Overlays. Beyond related videos, other relevant content like technical specifics, expanded product uses, user reviews, or customer success stories can be linked to with overlays. This is also where you want to make strategic use of buy-now buttons. A one-click experience to complete the purchase minimizes unnecessary steps and helps avoid potential drop-offs.

Knowing your conversion goals, optimizing your video content, and utilizing suitable interactive features are critical for guiding your users from the consideration to conversion phase. They’ll also help deliver a seamless and enjoyable shopping experience, which leads directly into the next phase.
Retention and Advocacy
With purchase complete, it’s important to begin fostering brand loyalty, laying the foundation for increased customer lifetime value and transforming buyers into brand advocates. Or, simply put, your content should demonstrate why your product works well and why so many people are using it. Medium-long (3-10 minutes), personable videos that offer a behind-the-scenes look, tips and tricks, or unique features and uses of your product work best.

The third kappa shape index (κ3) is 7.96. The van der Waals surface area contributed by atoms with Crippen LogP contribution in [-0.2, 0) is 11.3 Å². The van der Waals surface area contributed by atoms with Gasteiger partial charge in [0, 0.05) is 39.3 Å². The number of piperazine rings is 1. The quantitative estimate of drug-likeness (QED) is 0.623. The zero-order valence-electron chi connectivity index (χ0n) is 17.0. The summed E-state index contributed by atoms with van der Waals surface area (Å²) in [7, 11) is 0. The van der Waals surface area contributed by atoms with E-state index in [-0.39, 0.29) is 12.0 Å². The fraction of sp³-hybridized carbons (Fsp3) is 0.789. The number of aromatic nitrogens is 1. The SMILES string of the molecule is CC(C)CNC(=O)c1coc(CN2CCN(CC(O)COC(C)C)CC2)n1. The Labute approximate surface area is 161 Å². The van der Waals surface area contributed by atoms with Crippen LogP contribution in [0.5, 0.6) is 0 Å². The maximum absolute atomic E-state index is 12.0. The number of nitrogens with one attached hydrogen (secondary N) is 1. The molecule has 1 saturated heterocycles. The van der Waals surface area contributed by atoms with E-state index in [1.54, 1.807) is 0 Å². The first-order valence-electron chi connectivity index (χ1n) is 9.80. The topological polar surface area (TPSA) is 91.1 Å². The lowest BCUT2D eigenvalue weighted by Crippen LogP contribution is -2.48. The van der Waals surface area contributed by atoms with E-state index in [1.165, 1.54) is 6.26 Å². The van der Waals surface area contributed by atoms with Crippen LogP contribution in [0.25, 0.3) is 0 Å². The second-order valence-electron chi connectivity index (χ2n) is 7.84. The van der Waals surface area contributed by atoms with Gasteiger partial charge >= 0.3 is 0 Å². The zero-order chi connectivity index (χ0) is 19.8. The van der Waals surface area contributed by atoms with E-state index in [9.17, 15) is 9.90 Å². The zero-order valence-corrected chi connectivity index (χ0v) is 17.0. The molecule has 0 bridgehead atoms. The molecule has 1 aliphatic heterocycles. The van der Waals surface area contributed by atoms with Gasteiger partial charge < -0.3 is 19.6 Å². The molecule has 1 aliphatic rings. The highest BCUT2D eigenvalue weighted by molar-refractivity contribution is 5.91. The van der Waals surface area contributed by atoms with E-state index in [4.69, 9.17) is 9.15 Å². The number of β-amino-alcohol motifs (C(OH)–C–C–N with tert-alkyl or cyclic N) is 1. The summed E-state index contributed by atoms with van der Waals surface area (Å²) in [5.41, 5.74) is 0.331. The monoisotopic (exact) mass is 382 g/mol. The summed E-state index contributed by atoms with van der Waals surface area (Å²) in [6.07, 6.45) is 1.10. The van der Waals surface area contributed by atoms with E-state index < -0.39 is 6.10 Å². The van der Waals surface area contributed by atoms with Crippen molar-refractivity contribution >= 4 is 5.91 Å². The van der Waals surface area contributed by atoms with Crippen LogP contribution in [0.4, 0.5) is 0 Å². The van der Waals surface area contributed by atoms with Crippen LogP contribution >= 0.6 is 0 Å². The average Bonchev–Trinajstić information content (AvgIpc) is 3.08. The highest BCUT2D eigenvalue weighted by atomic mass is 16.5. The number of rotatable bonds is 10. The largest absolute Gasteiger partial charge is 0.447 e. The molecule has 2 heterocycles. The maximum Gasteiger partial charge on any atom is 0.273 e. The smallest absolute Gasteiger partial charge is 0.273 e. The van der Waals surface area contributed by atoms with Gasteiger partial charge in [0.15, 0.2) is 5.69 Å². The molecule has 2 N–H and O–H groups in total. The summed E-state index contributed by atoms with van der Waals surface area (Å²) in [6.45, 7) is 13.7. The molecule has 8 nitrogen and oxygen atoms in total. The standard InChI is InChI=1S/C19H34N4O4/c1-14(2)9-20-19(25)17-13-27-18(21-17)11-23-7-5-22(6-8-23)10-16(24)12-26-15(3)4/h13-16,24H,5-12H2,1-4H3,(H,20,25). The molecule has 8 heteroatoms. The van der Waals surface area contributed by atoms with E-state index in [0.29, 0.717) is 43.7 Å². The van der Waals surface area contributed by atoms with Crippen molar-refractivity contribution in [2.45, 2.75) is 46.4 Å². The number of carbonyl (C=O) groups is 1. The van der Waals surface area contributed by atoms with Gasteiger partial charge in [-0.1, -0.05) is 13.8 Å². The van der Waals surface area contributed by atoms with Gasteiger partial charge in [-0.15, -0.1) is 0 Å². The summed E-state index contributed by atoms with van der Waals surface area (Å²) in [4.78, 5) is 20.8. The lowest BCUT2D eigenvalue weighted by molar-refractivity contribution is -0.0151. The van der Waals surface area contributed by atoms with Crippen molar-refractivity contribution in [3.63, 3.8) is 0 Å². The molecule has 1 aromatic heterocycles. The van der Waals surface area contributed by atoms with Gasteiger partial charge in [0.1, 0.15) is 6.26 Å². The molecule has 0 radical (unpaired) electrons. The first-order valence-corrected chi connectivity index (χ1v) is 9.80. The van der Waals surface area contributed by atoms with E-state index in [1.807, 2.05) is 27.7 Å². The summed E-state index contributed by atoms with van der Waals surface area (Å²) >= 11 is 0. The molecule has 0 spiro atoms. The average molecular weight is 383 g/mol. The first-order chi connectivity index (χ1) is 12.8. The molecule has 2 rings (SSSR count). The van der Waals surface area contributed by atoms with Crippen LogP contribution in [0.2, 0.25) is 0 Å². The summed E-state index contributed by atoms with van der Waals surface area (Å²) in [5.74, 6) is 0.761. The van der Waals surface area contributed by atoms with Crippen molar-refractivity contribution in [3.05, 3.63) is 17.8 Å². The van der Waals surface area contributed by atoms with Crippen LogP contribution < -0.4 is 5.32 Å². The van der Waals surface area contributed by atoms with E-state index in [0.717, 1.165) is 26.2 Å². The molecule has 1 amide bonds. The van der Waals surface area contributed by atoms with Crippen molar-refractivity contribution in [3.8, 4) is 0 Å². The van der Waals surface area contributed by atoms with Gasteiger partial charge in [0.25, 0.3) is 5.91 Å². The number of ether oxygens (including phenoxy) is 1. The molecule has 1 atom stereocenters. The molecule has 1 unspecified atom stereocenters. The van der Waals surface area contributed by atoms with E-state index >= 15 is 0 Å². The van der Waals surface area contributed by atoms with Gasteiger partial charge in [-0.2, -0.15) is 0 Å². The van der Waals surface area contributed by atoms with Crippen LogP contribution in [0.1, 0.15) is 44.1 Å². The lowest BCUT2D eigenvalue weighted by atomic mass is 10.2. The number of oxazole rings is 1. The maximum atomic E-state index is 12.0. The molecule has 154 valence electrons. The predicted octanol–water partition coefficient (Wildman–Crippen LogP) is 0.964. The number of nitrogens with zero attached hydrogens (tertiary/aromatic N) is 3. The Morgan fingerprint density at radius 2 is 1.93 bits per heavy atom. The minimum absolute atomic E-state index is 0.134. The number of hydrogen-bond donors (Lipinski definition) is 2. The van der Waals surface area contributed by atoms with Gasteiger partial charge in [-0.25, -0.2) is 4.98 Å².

Consumers at the post-purchase phase are usually willing to give you more of their attention, which nicely aligns with a few interactive video elements.

Personalized Content. Leverage the viewing data and insights you’ve collected to offer personalized viewing experiences. This can mean more than using their name in the video. You could reference their purchase history and offer videos of accessories that complement a recent purchase. By showing customers that you understand their preferences and can cater to them, you’ll help build a deeper bond and drive brand affinity.
Polls and Feedback. Show your customers that their opinions matter even after the purchase by embedding polls or custom forms in your videos. These tools can give you valuable insights from some of your most high-value audiences: those who have bought and used your product.
Chat Features. Chat will allow you to engage directly with your customers to understand any questions or challenges they may have after purchasing the product. Combined with personalization, this feature especially helps demonstrate their importance as your customer.

Interactive Video Best Practices
With a solid understanding of how interactive elements can support the different phases of the customer lifecycle, there are some general best practices to be mindful of.